Eating Issues and Kids with Special Needs

Last updated on April 5th, 2021 at 11:44 pm

The "I'm Not Eating This" FaceSo many parents and caregivers struggle with issues surrounding food, with special needs kids and typical kids as well. For some kids the issues are medical so they require a specific diet, or they have a condition than includes low muscle tone. For others it’s a sensory thing, so they will only eat crunchy foods, or white foods, or the rules may change daily. For other kids it may be a control issue, and refusing food or demanding certain foods can be the only thing way they feel they can influence their world.

Whatever the underlying reason (and of course there may be more than one at the same time), the issues usually fall into two separate categories; getting kids to eat more, and getting kids to eat less.

All kids need to eat healthy foods and get all their vitamins, minerals and nutrients. Supplements and nutritional drinks can fill in the gaps for both kids who seem to exist on nothing as well as those who seem to only allow junk food to pass through their lips. My own child survived on Pediasure for years, but we never stopped encouraging actual food and expanding on her diet.

Both types of kids seem to be fairly picky about their eating. Pizza, chicken nuggets and hot dogs may be the only dinners that get their approval. Buying or making the healthiest versions is a good bet, so that each calorie will be full of nutrients and not just preservatives and chemicals – but something is always better than nothing, especially for the kids who need to eat more. For those who need to less, veggie-covered pizza is more filling than plain cheese pizza, and a salad eaten before the all white-meat chicken nuggets may keep the child from asking for seconds. At my house we have a strict veggies first policy. We also demand that a second helping of veggies is finished before a second helping of anything else. But we are mean at my house (LOL). Sometimes the veggies even appear as an appetizer while my ravenous children suffer through the torture of waiting for me preparing dinner. It’s amazing what will get eaten when a child is truly hungry.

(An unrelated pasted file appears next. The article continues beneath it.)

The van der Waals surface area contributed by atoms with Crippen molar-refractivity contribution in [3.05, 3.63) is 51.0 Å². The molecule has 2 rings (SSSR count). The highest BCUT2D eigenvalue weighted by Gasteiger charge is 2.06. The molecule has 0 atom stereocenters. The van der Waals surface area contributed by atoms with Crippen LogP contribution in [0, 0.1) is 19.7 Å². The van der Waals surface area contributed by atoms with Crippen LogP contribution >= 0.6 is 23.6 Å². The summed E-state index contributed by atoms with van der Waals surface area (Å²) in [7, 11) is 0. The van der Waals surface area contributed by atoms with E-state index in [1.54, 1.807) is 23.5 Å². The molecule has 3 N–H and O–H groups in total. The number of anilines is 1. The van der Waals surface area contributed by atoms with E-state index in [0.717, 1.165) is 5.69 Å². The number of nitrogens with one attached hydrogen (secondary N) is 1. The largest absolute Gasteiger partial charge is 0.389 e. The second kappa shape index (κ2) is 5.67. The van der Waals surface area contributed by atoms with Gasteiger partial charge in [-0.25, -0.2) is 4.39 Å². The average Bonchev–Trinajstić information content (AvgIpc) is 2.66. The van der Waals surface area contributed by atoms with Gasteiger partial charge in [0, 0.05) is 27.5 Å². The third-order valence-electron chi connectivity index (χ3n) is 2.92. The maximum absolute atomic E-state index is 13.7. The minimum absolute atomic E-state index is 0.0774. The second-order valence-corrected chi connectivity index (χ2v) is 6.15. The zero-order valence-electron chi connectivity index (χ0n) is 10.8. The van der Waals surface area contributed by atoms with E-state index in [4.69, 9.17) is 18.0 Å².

All kids can benefit from a little undercover food. Fruits and veggies that might be refused (usually loudly) can be smuggled in undetected in many ways. Of course smoothies are a great way to slip in lots of ingredients, as well as protein powders. Pureed popsicles are also good, especially here in the hot weather. I got away with steamed, pureed cauliflower added to boxed mac and cheese and shredded zucchini in marinara sauce for years. Sadly, as my kids got older they also got wise to my tricks. Zucchini muffins, however, are still a big hit.

I grew up in a house with a VitaMix, which is a high-powered combination of a blender and a food processor. This workhorse is perfect for making your own nut betters or flours if you have specific dietary needs. It also makes killer smoothies and soups, and can even heat the soup. Check the customer reviews for great usage and cleaning tips. Nowadays we have a Magic Bullet, which is great for individual servings and smoothies as well as some chopping chores. The Nutri Bullet is an entire juicing system.

Fruitn_Cheese_Snack_MixThere are ways to sneak calories other than veggies into food for kids who need to bulk up. Try buttering bread before making a sandwich, or pair a favorite food with a new one to expand the child’s repertoire so it isn’t overwhelming – there is something familiar and comforting on the plate. Stick with whole milk, cheese and cottage cheese even if you swear by skim. I knew a mom who always served sandwiches with dip – salad dressing or veggie puree. Added calories and a bit of sensory fun, too! Food presented in a fun way or in fun shapes may also get gobbled up easier than the same old sandwich.